By C. Rae Hozer
The eye-catching white, pink, blue and part-blue-part-pink hydrangeas blooming in yards on my street right now are mostly Hydrangea macrophylla cultivars. The inflorescence of these big-leaf hydrangeas combines conspicuous sterile flowers and tiny, fuzzy, fertile flowers. The inconspicuous fertile/true flowers produce seed and attract pollinators. The sterile ones are long lasting and are the reason hydrangea blooms make such attractive dried flowers.
In mophead varieties (also referred to as Hortensia cultivars) showy flowers are on the outside of each round cluster hiding from view the real flowers on the interior. Lacecap varieties have a flatter floral form with an inner circle of small, fertile flowers surrounded by an outer ring of the flashy, sterile ones. The lacecap effect is striking and delicate when compared to the in-your-face visual impact of mopheads, but I find both appealing.
The large (between four and 12 inches), creamy white cone-shaped flower panicles on Oakleaf hydrangea are also a combination of fertile (interior) and sterile (outer) flowers. Despite their lighter color when first open, over time oakleaf flower clusters turn a rose color. Unlike other hydrangea species, H. quercifolia leaves have fall color and remain on the plant a long time. The foliage turns a dark, deep-reddish hue in autumn. Exfoliating bark makes this species a winter attraction, as well. Though most hydrangea need substantial growing space, a new (2010) release by the U.S. National Shrub breeding program in McMinnville called Munchkin (H. quercifolia 'Munchkin’) is smaller (3 feet tall by 4.5 feet). The foliage is dark green in summer and mahogany-red in autumn. Munchkin might be a good choice if you have a small yard.
If you share my admiration for hydrangea blooms and do have a suitable spot with at least five hours of sun (morning through noon) along with afternoon shade and moist well drained soil, surf the Internet to make a list of some having characteristics that appeal to you. Readers who wish to view a full sized oakleaf hydrangea (in the 2005 Tree and Shrub area) as well as other perennial plants in person rather than in pictures, should visit Plateau Discovery Gardens located just south of I40 exit 311 Plateau Rd., off Hwy. 70 N at the University of Tennessee Plateau AgResearch and Education Center, 320 Experiment Station Rd., Crossville.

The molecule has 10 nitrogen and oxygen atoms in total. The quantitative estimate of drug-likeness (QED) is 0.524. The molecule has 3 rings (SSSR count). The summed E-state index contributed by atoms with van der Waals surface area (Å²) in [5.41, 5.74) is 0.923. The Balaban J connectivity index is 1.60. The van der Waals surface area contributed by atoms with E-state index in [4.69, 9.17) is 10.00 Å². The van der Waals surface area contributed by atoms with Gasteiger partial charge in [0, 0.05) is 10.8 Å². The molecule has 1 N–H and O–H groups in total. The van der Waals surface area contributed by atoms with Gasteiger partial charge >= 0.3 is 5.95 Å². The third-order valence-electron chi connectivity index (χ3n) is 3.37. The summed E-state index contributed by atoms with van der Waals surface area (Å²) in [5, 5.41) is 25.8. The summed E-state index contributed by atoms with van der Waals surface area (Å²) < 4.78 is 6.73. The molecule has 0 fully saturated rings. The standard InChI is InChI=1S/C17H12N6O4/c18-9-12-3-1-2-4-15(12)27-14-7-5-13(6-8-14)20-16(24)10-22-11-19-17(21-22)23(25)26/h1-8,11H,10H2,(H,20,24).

Various theme gardens and university trial gardens within the Discovery Gardens complex are open for self-guided tours daily during daylight hours. Entry and parking behind the office are available without charge. Plant specimens growing there are labeled. Wherever you find plants to add to your landscape wish list, write down Latin plant names and note attractive features so you will be able to ask for the specific cultivar (or another with the same attributes in case the exact variety you want is not sold where you shop).
Few gardeners want a hydrangea that is just a big green bush with no blooms, but failure to flower is a common complaint of hydrangea owners. Too few blooms can be caused by incorrect pruning. Most (but not all hydrangeas) produce flower buds in the prior year for the current year’s floral display. As shrub experts say, “They bloom on old wood.” Get a chuckle while reading the online story "The Big Hydrangea that Wouldn’t Bloom" at Hydrangeas! Hydrangeas! (http://www.hydrangeashydrangeas.com/). This tale tells how Amy-Beth and the love of her life, David, learned to not prune hydrangeas after July 31. Find many hydrangea images and lots of good information on planting, transplanting and fertilizing hydrangeas from hydrangea enthusiast Judith King at that website.
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Plateau Gardening is written by Master Gardeners for gardeners in Tennessee’s Upper Cumberland Region. Contact UT Extension Cumberland County at P.O. Box 483, Crossville, TN 38557 (484-6743) for answers to horticulture questions, free publications and how to become a Master Gardener. Send email comments or yard and garden inquiries to Master Gardener Rae, MGardenerRae@frontiernet.net.